And really, why not just change the rule entirely? Garber’s comments on the matter have been perplexing. He recently said the NASL’s move to count Canadians as domestics was a “violation of US law”. He also commented that the Canadian roster situation would “resolve itself”. If you’re hoping for change, these are hardly encouraging words.

Ultimately, Garber’s assertion that MLS will not expand further in Canada is the most telling. This is an obvious way to grow the game nationally. Now, are there some bigger American markets the league is justifiably more interested in? Absolutely. But to so quickly preclude any further expansion in Canada is quite telling of the limitations of MLS’ ‘vision’ for Canadian soccer.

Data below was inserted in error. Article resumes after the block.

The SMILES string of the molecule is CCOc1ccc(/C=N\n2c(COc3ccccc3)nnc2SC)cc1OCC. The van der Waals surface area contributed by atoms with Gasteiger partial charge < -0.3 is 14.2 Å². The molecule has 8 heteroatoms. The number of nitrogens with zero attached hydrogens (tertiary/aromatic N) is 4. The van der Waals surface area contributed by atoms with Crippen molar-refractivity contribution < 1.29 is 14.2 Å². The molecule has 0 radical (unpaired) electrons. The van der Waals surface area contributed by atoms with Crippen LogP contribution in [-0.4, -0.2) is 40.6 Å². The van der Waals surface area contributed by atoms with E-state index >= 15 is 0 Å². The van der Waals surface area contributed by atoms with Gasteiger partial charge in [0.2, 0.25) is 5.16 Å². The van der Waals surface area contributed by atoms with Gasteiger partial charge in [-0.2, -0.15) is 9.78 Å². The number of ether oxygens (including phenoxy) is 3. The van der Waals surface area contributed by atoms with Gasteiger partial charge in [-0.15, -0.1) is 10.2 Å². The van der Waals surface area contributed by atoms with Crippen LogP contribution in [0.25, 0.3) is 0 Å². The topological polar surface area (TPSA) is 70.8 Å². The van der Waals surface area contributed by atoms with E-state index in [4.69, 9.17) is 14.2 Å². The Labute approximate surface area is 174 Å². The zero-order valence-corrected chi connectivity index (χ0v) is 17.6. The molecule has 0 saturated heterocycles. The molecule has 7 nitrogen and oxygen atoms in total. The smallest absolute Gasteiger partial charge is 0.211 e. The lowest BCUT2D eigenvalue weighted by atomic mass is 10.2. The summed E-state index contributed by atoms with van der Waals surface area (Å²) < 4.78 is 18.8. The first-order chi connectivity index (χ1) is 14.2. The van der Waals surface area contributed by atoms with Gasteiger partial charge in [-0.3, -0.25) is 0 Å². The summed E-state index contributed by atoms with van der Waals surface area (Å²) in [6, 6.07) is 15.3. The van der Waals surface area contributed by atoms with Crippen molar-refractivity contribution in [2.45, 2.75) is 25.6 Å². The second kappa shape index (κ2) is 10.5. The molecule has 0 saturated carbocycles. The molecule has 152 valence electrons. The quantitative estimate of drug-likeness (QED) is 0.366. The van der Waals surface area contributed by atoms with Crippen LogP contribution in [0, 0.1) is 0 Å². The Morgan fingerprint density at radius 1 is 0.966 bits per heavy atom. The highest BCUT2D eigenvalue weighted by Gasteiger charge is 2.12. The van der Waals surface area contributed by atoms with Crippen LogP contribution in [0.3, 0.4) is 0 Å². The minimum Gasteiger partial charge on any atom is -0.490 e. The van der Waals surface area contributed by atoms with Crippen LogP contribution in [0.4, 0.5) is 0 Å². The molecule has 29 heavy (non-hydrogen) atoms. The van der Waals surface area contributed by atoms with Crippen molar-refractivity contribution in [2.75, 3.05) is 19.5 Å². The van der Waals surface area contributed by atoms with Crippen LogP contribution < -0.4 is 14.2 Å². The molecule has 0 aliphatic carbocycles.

Garber’s public statements seem at odds: on the one hand, he says he wants to “connect the dots” between the three Canadian MLS cities, yet the league will be looking to “growing national television ratings” and focusing on making “clubs more popular in their local markets”. The latter, without other comprehensive changes, won’t lead to the former. Again, the big three Canadian cities alone can drive a big boost in national TV ratings, but making Toronto FC more popular in it’s own market will do little to help drive interest in Edmonton or St. John’s. It really does seem as if MLS is merely content with securing and growing their current Canadian franchises. To me, this makes the need for a Canadian professional league even greater (hello CPL!) to develop, in conjunction with our MLS teams, Canadian talent.

Don’t get me wrong: I think having games on CTV is great for Toronto FC, MLS and Canadian soccer. It really shows how far this project has come. But if Garber and MLS are really committed to growing the sport in Canada, less platitudes and more substantial changes are needed.